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After an MRI scan, I have got the results dictating that I have a crack in the longitudinal of posterior Meniscus...

I still did not meet the doctor to actually tell me what to do about it, but I was wondering if it does require a surgery, or is it curable with some kind of corrective exercise?

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As shown in this study, the results of surgery are no better than the results of sham surgery. Such studies had been done previously with the same result, but these earlier studies included typical patients, a significant fraction of such patients suffer from degenerative disease like osteoarthritis. Then if surgery is found to not work, you don't know if that's due to the nature of the disease process or if surgery wouldn't even work under ideal circumstances. That's why this study was done and the results were negative:

In conclusion, the results of this randomized, sham-controlled trial show that arthroscopic partial medial meniscectomy provides no significant benefit over sham surgery in patients with a degenerative meniscal tear and no knee osteoarthritis. These results argue against the current practice of performing arthroscopic partial meniscectomy in patients with a degenerative meniscal tear.

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  • I find the conclusion amusing. If both real and sham surgery improved the outcome, why wouldn't the surgery still be done? Just because some physicians hate the placebo effect? – rumtscho Oct 11 '15 at 10:23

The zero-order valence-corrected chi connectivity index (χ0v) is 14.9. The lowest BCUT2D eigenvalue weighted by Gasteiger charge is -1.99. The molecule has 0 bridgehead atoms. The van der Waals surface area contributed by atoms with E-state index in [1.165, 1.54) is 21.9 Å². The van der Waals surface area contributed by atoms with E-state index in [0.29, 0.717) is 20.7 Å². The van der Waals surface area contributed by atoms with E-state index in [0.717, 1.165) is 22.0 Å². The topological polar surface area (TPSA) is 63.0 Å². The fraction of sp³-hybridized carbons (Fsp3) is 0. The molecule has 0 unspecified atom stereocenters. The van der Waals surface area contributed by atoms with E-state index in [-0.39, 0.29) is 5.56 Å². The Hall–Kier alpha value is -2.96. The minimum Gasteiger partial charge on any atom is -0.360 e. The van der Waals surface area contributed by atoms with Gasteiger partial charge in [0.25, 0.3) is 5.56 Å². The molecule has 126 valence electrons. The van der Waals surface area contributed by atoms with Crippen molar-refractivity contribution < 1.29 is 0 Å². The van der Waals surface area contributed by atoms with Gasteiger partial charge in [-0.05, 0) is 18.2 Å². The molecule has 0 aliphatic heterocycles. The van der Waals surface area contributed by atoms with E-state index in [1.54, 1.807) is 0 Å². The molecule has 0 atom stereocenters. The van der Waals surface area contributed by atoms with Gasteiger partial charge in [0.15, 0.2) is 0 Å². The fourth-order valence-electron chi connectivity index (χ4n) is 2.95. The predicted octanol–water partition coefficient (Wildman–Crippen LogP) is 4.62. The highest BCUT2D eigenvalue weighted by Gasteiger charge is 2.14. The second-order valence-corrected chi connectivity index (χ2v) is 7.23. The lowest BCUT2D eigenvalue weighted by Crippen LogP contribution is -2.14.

• @rumtscho I would imagine the real surgery carries far greater risk of complications. If the procedure is ineffective then that risk is unacceptable. – Carey Gregory Oct 11 '15 at 14:43
  • @CareyGregory but the point is that the procedure is not ineffective, it's "not more effective than placebo". So, if it has, say, 75% chance of helping and 5% chance of complication, as a patient, I'd want it. – rumtscho Oct 11 '15 at 16:07
  • @rumtscho But if placebo is equally effective and carries a .001% chance of complications, wouldn't you prefer that? Even if you say no, I think the problem will be for the surgeons. How do they justify that 5% risk knowing the procedure has no actual benefit above and beyond placebo, which is the usual criteria for judging effectiveness? – Carey Gregory Oct 11 '15 at 22:01
  • The placebo effect has to be considered together with the nocebo effect. So, in the old situation where surgery was recommended you would have had a placebo effect from the surgery but also a nocebo effect from the diagnosis and the recommendation that the problem be fixed via surgery. Obviously, if you hear the news that you need surgery, then you won't have much faith in your knee getting better all by itself, you're more likely to believe that it will start to deteriorate until it gets fixed. The surgery then eliminates that nocebo and adds a placebo effect on top. – Count Iblis Oct 12 '15 at 5:19

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